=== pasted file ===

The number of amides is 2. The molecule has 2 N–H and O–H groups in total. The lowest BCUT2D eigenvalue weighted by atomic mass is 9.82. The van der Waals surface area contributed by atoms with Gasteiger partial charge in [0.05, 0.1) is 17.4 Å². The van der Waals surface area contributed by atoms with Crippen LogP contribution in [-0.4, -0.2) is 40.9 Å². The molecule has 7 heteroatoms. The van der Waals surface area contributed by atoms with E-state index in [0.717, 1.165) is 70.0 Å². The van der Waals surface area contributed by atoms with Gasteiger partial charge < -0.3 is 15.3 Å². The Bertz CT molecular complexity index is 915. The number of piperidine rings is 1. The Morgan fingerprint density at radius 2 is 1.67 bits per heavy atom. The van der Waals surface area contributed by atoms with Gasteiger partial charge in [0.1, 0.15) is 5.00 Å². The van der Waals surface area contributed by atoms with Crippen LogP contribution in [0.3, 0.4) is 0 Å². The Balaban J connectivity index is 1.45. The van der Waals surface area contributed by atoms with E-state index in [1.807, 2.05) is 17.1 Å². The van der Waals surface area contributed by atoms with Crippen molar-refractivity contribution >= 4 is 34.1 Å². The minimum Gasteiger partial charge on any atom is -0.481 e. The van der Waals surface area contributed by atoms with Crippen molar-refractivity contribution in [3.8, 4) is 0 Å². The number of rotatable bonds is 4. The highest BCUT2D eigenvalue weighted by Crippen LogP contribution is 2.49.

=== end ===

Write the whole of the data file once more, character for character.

The number of amides is 2. The molecule has 2 N–H and O–H groups in total. The lowest BCUT2D eigenvalue weighted by atomic mass is 9.82. The van der Waals surface area contributed by atoms with Gasteiger partial charge in [0.05, 0.1) is 17.4 Å². The van der Waals surface area contributed by atoms with Crippen LogP contribution in [-0.4, -0.2) is 40.9 Å². The molecule has 7 heteroatoms. The van der Waals surface area contributed by atoms with E-state index in [0.717, 1.165) is 70.0 Å². The van der Waals surface area contributed by atoms with Gasteiger partial charge < -0.3 is 15.3 Å². The Bertz CT molecular complexity index is 915. The number of piperidine rings is 1. The Morgan fingerprint density at radius 2 is 1.67 bits per heavy atom. The van der Waals surface area contributed by atoms with Gasteiger partial charge in [0.1, 0.15) is 5.00 Å². The van der Waals surface area contributed by atoms with Crippen LogP contribution in [0.3, 0.4) is 0 Å². The Balaban J connectivity index is 1.45. The van der Waals surface area contributed by atoms with E-state index in [1.807, 2.05) is 17.1 Å². The van der Waals surface area contributed by atoms with Crippen molar-refractivity contribution >= 4 is 34.1 Å². The minimum Gasteiger partial charge on any atom is -0.481 e. The van der Waals surface area contributed by atoms with Crippen molar-refractivity contribution in [3.8, 4) is 0 Å². The number of rotatable bonds is 4. The highest BCUT2D eigenvalue weighted by Crippen LogP contribution is 2.49.